The Monastery and Christian Unity
In our monastery we live out fully the unity of the Church in spirit and in truth, in anticipation of its visible attainment ecclesiastically. Through our genuine openness of heart and spirit to all men, no matter what their confession, it has become possible for us to see ourselves, or rather Christ, in others. For us, Christian unity is to live together in Christ by love. Then divisions collapse and differences disappear, and there is only the One Christ who gathers us all into His holy Person.
Theological dialogue must take place, but we leave this to those who are called to it. For ourselves, we feel that the unity of the Church exists in Christ and that we therefore discover in Him the fulness of unity in the measure in which we are united to Him. "If any one is in Christ, he is a new creation" (II Cor. 5:17). And in this new creation there is no multiplicity but "one new man" (Eph. 2:15). Although we practise our Orthodox faith, and are aware of all the truth and spiritual riches it contains, we still recognize that in Christ "there cannot be Greek and Jew, circumcised and uncircumcised, barbarian, Scythian, slave, free man, but Christ is all, and in all" (Col. 3:11). While wounds in the Body of Christ exist, we would offer our lives daily in sacrifice for the reconciliation of the Churches.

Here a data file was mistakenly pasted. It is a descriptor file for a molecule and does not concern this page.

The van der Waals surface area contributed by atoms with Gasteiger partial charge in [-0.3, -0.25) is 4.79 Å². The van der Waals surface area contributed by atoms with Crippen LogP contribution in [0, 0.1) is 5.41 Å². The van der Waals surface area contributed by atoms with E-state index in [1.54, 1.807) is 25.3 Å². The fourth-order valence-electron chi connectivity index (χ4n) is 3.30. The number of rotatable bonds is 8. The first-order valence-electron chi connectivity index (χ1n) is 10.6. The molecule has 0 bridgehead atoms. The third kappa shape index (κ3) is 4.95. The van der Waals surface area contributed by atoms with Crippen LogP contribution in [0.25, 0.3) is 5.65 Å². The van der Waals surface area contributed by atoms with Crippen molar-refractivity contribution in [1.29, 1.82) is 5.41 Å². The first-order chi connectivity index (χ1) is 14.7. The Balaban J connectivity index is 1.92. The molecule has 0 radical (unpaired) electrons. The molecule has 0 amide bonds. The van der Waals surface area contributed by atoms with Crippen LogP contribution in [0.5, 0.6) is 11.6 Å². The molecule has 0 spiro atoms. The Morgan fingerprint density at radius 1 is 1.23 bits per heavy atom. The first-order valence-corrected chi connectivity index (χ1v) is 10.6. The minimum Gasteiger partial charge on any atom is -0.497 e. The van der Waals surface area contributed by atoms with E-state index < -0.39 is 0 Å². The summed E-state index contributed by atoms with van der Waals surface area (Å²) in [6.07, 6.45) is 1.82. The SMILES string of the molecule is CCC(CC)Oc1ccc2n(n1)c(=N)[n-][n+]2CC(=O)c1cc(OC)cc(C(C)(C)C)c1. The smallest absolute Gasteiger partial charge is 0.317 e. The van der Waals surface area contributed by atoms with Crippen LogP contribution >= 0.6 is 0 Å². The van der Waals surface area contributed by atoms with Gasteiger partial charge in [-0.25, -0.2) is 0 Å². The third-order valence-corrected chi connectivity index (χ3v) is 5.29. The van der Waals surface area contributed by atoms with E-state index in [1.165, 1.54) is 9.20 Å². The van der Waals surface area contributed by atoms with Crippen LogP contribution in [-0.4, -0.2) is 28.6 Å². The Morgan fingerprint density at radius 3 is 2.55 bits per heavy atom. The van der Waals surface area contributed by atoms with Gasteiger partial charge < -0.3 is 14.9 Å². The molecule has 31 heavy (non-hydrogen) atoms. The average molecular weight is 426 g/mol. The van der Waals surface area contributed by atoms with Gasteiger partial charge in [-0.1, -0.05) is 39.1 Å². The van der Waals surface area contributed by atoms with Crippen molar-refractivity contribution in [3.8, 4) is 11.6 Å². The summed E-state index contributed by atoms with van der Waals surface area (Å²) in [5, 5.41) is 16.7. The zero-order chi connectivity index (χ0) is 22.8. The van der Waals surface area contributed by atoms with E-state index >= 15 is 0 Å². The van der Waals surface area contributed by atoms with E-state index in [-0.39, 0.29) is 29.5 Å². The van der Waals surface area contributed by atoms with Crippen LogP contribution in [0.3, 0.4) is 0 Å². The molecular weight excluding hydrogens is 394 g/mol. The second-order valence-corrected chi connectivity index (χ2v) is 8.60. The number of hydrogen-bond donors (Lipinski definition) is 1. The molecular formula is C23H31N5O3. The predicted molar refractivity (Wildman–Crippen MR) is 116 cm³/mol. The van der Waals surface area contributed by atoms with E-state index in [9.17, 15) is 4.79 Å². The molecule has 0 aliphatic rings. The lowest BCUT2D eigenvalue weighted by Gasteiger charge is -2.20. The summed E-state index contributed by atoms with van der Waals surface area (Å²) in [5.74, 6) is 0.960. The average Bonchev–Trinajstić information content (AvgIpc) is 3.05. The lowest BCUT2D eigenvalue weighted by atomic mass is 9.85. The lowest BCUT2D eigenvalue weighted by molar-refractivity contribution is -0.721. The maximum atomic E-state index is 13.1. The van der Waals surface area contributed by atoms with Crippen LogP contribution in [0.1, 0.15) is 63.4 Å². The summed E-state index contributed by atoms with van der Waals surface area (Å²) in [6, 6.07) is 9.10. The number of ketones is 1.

We have found in the religious life the best means of attaining union with Christ and hence the best way of fulfilling that new creation which gathers men "of every nation, race, people and tongue" (Rev. 7:9) into unity of spirit and heart. This has been a clear feature of the monastic life in Scetis since the beginning. The particular gift of St. Macarius was that, as a spiritual director, he was able to gather together men of conflicting temperaments, different social classes and diverse races. Among his spiritual sons were Abba Moses, a Nubian bandit, alongside Arsenius, a Roman philosopher and tutor to the children of the emperor, illiterate Egyptian peasants side by side with the princes Maximus and Domadius. And they all lived in perfect spiritual harmony through the great spirit of love which was the life breath of St. Macarius, and was passed on by him to contemporaries and then· to his spiritual heirs up to our own time.
It is our hope that the desert of Scetis will become once more the birth place of good will, reconciliation and unity between all the peoples on earth in Christ Jesus.